St Agnes, Isles of Scilly facts for kids
Quick facts for kidsSt. Agnes
A map of St. Agnes with Gugh to the east.
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St Agnes joins the island of Gugh by a tombolo, a kind of sandbar, called the Gugh Bar, which is exposed only at low tide. The Gugh is inhabited, with some three residents. The two islands of St Agnes and Gugh together have a population of 85 residents recorded in the 2011 census (73 were recorded in the 2001 census) and a landmass of 366 acres (148 ha). Without the Gugh included, St Agnes is marginally smaller than Bryher in either population or area; however if Gugh is included with St Agnes, it is Bryher that is marginally smaller in area and population.
In earlier times many men from St Agnes earned a living as pilots, guiding transatlantic liners and other vessels through the English Channel. Now the mainstay of the economy is tourism, together with some bulb farming. Accommodation is limited, and St Agnes is the only populated island in the Isles of Scilly which has no hotel. However, it has a few B&Bs and self-catering cottages, an ice cream shop, a campsite, a small post office and general store and a gift shop. It also has a pub (the Turk's Head) and a cafe, although these are closed in the winter.
The island's most notable landmark is its lighthouse, which has been converted into living accommodation as the tower no longer contains a light.
Other landmarks include a standing stone known as the Nag's Head (probably a natural formation). In 1707, many of the sailors who had drowned in the great naval disaster off the Isles of Scilly were reputedly buried on the St Agnes playing field.
The Troytown Maze is said to have been laid out by the son of the lighthouse keeper in 1729, but may be much older. Although called a maze it is strictly a labyrinth with a convoluted path to the centre via seven rings. It is the only one outside Scandinavia made of beach pebbles, which may indicate it to be of Viking origin. References in the Norse sagas tell of raiders coming to Scilly as late as the mid-12th century. Any buried evidence of its origins may have been destroyed during an unofficial rebuild in 1988.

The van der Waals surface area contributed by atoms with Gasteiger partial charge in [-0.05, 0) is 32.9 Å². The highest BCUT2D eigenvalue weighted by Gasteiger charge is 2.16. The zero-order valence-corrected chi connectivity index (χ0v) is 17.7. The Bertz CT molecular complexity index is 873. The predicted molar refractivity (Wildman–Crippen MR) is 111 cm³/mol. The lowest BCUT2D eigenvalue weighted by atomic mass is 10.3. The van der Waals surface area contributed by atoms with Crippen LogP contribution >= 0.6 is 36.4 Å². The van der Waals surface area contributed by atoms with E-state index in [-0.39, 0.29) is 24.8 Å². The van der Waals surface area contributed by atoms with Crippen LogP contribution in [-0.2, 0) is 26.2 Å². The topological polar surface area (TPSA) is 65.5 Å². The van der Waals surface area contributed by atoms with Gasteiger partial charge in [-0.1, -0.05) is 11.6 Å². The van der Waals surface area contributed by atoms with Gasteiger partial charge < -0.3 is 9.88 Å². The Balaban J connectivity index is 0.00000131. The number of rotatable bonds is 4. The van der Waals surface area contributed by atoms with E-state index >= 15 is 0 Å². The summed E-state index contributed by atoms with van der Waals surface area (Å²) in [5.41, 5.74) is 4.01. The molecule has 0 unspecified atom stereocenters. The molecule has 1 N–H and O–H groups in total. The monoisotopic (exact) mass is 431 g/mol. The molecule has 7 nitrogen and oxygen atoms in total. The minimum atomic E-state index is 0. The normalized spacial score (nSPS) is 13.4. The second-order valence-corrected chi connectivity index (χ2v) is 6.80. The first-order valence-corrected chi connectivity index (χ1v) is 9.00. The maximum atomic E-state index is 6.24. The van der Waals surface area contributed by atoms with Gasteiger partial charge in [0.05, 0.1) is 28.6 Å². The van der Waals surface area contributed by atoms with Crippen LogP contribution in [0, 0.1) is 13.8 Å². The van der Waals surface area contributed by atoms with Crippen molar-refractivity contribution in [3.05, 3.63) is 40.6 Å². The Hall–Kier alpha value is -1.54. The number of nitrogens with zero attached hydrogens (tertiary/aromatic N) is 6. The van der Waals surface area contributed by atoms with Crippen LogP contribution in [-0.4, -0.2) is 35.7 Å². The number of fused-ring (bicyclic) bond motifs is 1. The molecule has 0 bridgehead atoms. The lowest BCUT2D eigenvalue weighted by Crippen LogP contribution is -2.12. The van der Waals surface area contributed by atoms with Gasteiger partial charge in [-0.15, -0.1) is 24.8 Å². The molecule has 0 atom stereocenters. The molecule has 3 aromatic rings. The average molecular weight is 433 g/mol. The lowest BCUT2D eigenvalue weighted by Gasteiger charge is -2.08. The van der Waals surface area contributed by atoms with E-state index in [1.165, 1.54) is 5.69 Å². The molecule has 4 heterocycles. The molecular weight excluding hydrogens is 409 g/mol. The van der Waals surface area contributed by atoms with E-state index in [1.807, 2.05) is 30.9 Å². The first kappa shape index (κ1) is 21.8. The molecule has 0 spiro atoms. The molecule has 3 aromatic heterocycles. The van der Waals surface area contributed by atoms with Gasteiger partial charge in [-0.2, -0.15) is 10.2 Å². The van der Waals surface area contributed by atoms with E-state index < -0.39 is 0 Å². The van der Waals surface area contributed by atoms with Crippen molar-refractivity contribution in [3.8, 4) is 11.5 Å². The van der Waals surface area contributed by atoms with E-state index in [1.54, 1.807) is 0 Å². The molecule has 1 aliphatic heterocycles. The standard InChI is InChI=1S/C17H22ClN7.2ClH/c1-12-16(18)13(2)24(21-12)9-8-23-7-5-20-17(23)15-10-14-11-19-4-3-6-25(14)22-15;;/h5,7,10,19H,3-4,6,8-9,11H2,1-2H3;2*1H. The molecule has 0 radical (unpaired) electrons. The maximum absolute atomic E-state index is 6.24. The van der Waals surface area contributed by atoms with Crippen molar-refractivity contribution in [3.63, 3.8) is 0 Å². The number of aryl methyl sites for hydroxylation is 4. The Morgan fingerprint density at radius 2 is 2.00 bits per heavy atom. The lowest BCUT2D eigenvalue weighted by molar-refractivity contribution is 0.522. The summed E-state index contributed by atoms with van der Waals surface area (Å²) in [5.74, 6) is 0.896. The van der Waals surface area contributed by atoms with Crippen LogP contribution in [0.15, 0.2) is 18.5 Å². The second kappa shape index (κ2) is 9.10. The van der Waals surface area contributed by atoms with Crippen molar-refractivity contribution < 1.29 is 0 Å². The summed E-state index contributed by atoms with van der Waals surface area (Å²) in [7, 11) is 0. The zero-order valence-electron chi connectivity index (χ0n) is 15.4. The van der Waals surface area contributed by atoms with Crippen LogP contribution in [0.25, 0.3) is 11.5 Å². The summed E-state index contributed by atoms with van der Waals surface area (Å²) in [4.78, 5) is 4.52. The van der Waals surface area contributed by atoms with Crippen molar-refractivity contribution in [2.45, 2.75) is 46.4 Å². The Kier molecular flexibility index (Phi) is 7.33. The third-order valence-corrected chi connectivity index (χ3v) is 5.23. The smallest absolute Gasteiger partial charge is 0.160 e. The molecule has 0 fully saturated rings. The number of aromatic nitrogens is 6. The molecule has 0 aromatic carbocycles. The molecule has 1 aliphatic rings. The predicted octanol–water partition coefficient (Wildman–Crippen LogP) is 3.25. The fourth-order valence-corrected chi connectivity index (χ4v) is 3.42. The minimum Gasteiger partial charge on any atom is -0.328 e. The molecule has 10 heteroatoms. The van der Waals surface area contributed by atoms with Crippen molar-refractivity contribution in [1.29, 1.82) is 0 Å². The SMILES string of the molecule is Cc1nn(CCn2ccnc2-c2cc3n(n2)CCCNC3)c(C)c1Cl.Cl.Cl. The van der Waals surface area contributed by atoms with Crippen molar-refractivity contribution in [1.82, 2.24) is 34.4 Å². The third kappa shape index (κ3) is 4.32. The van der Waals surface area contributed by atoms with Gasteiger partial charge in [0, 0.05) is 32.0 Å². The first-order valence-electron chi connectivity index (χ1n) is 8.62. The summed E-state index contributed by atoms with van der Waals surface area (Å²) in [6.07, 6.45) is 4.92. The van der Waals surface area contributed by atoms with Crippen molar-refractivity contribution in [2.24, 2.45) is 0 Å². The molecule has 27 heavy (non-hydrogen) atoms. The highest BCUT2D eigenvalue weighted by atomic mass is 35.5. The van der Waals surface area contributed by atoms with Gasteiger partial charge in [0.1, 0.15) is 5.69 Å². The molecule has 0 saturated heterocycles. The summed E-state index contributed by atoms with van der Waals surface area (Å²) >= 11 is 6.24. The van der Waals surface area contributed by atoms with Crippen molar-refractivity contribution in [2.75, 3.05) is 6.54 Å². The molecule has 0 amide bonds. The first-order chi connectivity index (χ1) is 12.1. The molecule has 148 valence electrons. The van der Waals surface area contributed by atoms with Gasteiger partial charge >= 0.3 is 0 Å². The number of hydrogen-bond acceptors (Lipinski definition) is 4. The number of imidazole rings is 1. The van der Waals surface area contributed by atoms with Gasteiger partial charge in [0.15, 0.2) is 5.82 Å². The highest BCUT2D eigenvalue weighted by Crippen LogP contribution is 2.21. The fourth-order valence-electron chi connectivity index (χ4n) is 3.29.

For the Church of England parish see St Agnes' Church, St Agnes. The Bible Christians maintained a congregation on the island for over 100 years and built the Bible Christian Chapel, St Agnes in the north of the island in 1874.
nearly 150 in 25 households;
Friday evenings in the summer (end of April until start of October) see men's domestic Cornish Pilot Gig racing on Scilly, with the ladies' race on Wednesday. After the race, supporters fill the Turk's Head to discuss the race and to socialise. The pub is open through the summer, but during the winter it only opens on Wednesdays for a Pub quiz, and one other night. The pub is supplied from St Austell and stocks a range of beers and ales including Burton ales.
Five Islands Academy (previously Five Islands School) has its St Agnes Base, a primary campus. Secondary pupils board at the St Mary's main campus, staying there on weekdays and coming back and forth to their home islands on weekends.
Students at the sixth-form college level reside and board elsewhere, in mainland Great Britain. Previously the Learning and Skills Council paid for costs of accommodation for sixth-formers.